credit cards

Issuers push premium credit cards in 2011

Cash flow

The real darling these days seems to be the cash-back rewards cards. This year, three cash-back cards came off the proverbial factory line, while two issuers -- Discover and Chase -- enhanced their cash-back programs.

"Banks are putting a lot of money behind their cash cards," says Miller. "Just look at TV: BankAmericard has its 1-2-3 ad campaign. Capital One Cash has Jimmy Fallon."

Capital One got the ball rolling in February with its Capital One Journey Student Rewards Credit Card. Students earn 1 percent on all purchases. As a bonus for good behavior, students receive an extra 25 percent every month they pay their bill on time.

The issuer followed up in August with its Capital One Cash card, which offers cardholders 1 percent on all purchases, a 50 percent anniversary bonus on cash earned the previous year and $100 cash back after spending $500 in the first three months.

Bank of America also announced its BankAmericard Cash Rewards card that rewards cardholders up to 3 percent cash back on certain purchases. The deal is sweeter when consumers deposit their rewards into a Bank of America checking or savings account: They get an extra 10 percent more.

"Consumers are no longer interested in complicated rewards for products," says Bill McCracken, CEO of Synergistics Research Corp. "What is foremost in our minds is cash or cash equivalent."

Issuers cater to small biz

Small-business owners also got their fair share of cash-back options this year. Bank of America in May launched a suite of three small-business charge cards -- two of which offered cash-back features.

The bank came back in August with its Cash Rewards for Business MasterCard that offered 1 percent on all purchases, 2 percent on dining, and 3 percent on office supplies, gas and computer services.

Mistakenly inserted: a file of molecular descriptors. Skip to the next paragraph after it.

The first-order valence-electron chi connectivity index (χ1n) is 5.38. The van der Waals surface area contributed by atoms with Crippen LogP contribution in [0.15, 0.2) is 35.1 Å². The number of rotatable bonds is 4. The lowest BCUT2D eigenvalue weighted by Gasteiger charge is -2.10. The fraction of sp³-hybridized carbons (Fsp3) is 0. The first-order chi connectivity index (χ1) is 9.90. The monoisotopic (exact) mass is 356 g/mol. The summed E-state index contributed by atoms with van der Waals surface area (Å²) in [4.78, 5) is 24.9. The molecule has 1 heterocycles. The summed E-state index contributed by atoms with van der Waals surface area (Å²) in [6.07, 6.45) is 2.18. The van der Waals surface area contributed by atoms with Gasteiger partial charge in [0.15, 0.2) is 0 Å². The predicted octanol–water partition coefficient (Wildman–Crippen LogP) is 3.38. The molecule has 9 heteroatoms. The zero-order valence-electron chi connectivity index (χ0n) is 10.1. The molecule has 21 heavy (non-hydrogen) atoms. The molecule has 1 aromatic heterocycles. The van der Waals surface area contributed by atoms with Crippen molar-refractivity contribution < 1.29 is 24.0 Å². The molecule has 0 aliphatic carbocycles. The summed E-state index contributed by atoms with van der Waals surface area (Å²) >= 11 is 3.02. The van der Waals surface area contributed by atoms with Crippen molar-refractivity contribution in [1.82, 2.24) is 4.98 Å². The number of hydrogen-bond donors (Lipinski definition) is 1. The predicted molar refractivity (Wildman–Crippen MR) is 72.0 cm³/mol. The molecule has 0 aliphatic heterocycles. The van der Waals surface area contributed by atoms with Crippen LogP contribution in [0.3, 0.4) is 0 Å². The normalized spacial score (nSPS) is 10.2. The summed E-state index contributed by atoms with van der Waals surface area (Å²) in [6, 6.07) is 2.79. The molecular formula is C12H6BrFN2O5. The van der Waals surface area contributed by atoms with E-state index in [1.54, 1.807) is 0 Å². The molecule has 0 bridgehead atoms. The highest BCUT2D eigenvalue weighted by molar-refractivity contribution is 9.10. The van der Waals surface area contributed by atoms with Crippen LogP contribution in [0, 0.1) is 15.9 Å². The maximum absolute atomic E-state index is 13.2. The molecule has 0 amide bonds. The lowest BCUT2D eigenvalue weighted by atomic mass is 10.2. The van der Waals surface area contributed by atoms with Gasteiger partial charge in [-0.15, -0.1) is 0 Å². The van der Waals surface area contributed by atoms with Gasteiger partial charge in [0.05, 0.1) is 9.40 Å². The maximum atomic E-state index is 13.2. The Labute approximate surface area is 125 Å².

That same month, Capital One announced its Business No-Hassle Cash Premier credit card with 2 percent cash back on all purchases, plus a one-time bonus of $100 after spending $1,000 in the first three months.

"Small-business cards don't have the same CARD Act protections as consumer cards, so issuers are rolling out new ones or enhancing existing cards," says John Ulzheimer, president of consumer education at "All the stuff the CARD Act got rid of is still fair game in the small-business world."

The Credit Accountability, Responsibility and Disclosure Act of 2009, or the CARD Act, eliminated very profitable but questionable practices such as retroactive rate increases, unannounced fees and double-cycle billing. The rules, however, don't apply to small-business credit cards.

Last, but not least

Citi also unveiled a new credit card this year that didn't fall neatly into a category. The Citi Simplicity Card came out in July and features no late fees or penalty rate and one interest rate on all transactions -- purchases, cash advances and balance transfers.

The company said the card is in response to consumer surveys that found that 2 in 5 people paid a bill late in the past year. Otherwise, the card has no bells and whistles, just the simple peace of mind that its name implies.


Editorial Disclaimer: The editorial content is not provided or commissioned by the credit card issuers. Opinions expressed here are author’s alone, not those of the credit card issuers, and have not been reviewed, approved or otherwise endorsed by the credit card issuers.

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Cash Back Cards 17.92%  0.01 17.91%
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